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Ergonomic

The Press Fit Desk aims to be an affordable, portable standing desk

Using a digital manufacturing technique, the creators of the Press Fit standing desk are looking to strike a balance between convenience, affordability, and a more traditional form factor with the Press Fit standing desk.  Read More

In the two hours of driving about the Bolognese countryside, the Huracán showed itself to ...

Having seen the sumptuous collection of angles and curves that is the Lamborghini Huracán in person during its North American debut a few months back, I can attest to its visual impact, so I was just slightly pleased to learn I’d be driving the 610 hp specimen out of Lamborghini’s headquarters in Sant’Agata this month. So what's it like to drive the new baby bull?  Read More

The Universal Bike's frame can reportedly be adjusted to fit a wide variety of riders and ...

One of the hassles involved in buying a bicycle is determining what frame size you should get. The size that works with one make and model isn't always the best choice for another, plus you might sometimes find that your particular measurements put you "between" sizes. Additionally, even if you get the frame dimensions right, you may discover that components such as the handlebar stem are too long or short. New York City-based Brooklyness wants to address that situation, with its one-size-for-everyone adjustable Universal Bike.  Read More

The Ultimate Hacking Keyboard aims to provide users with comfort, productivity and durabil...

For all the input methods available, the humble keyboard remains central to most computer usage. Over time different designs have tried to perfect the mechanics, improve comfort and even project the keys. The new Ultimate Hacking Keyboard (UHK) targets configurability, ergonomics and build quality.  Read More

Hangin' out on the Flying Rider prototype

When architect and engineer David Schwartz was watching an uphill section of the 2011 Tour de France, he noticed that the riders' bodies were bobbing up and down as they pedaled. If only their backs had something to push against, he figured, that vertical motion could be converted into increased leverage on the pedals. The result is his proof-of-concept Flying Rider prototype bike.  Read More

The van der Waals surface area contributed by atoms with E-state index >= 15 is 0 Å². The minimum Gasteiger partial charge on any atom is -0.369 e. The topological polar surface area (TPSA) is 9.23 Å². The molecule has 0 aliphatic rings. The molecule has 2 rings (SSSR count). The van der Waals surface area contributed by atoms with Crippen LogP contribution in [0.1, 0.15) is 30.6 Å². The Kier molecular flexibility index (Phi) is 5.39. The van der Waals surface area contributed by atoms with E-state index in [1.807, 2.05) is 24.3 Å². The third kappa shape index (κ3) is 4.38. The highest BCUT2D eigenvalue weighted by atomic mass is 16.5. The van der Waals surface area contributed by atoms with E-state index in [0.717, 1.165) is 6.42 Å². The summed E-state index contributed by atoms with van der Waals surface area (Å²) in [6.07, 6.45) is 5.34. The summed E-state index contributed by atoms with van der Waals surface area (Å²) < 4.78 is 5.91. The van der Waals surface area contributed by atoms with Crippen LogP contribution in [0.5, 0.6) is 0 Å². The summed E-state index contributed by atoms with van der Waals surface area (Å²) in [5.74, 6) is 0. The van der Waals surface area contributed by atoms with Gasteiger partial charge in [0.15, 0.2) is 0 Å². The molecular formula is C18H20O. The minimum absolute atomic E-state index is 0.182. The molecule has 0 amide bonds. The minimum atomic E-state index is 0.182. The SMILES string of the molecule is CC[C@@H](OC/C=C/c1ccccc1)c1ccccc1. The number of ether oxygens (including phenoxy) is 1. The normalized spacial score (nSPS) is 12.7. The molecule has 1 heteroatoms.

A new 3D display should reduce the eye strain currently associated with devices like Googl...

Researchers at the University of Arizona and the University of Connecticut have developed a technology for augmented reality devices that superimposes data over three dimensions rather than two. The technique makes the user experience much more seamless and vastly reduces eye strain, making AR devices more attractive for long-term use.  Read More

The Deliver electric van

With swooping curves, a bulbous windshield, and prominent pod-like headlights, the "Deliver" van built by Liberty Electric Cars is certainly a distinctive-looking vehicle. But with a carrying capacity of 700 kg (1,540 lb), a quoted range of more than 100 km (62 m), and a top speed claimed to be in the order of 100 km/h (62 mph), it seems like a practical one, too.  Read More

The StorkStand is simply strapped onto the back of an existing office chair

The more we hear about the health risks involved with sitting too much, the more popular standing desks become. Such desks can be expensive, though, and do you really want to replace your existing desk with one? The StorkStand offers a clever alternative. It's a mini standing desk that attaches to the back of your office chair.  Read More

The CityHome project solves typical spatial issues with hidden amenities controlled by han...

For many residents today, the idea of fitting furniture into a 600 sq ft (56 sq m) condo or apartment has become a compact reality. Now a team from MIT’s architectural program have come up with the CityHome project; a versatile appliance-like solution, designed to increase usable space by two or three times.  Read More

The Mobile Authentication via Retina Scanner (MARS) prototype is compact and portable (Pho...

Retinal scans have a lot going for them as a form of identification. You can’t forget your retinas, they're unique, they’re a lot harder to steal than passwords, and Captain Kirk uses them. The problem is, the technology needed to run a reliable retinal scan is often bulky, expensive, and hard to use. Scientists at the Dresden-based Fraunhofer Institute for Photonic Microsystems (IPMS) have shrunk down retinal scanning technology in the hopes of making retinal scans a more widespread identification technology.  Read More

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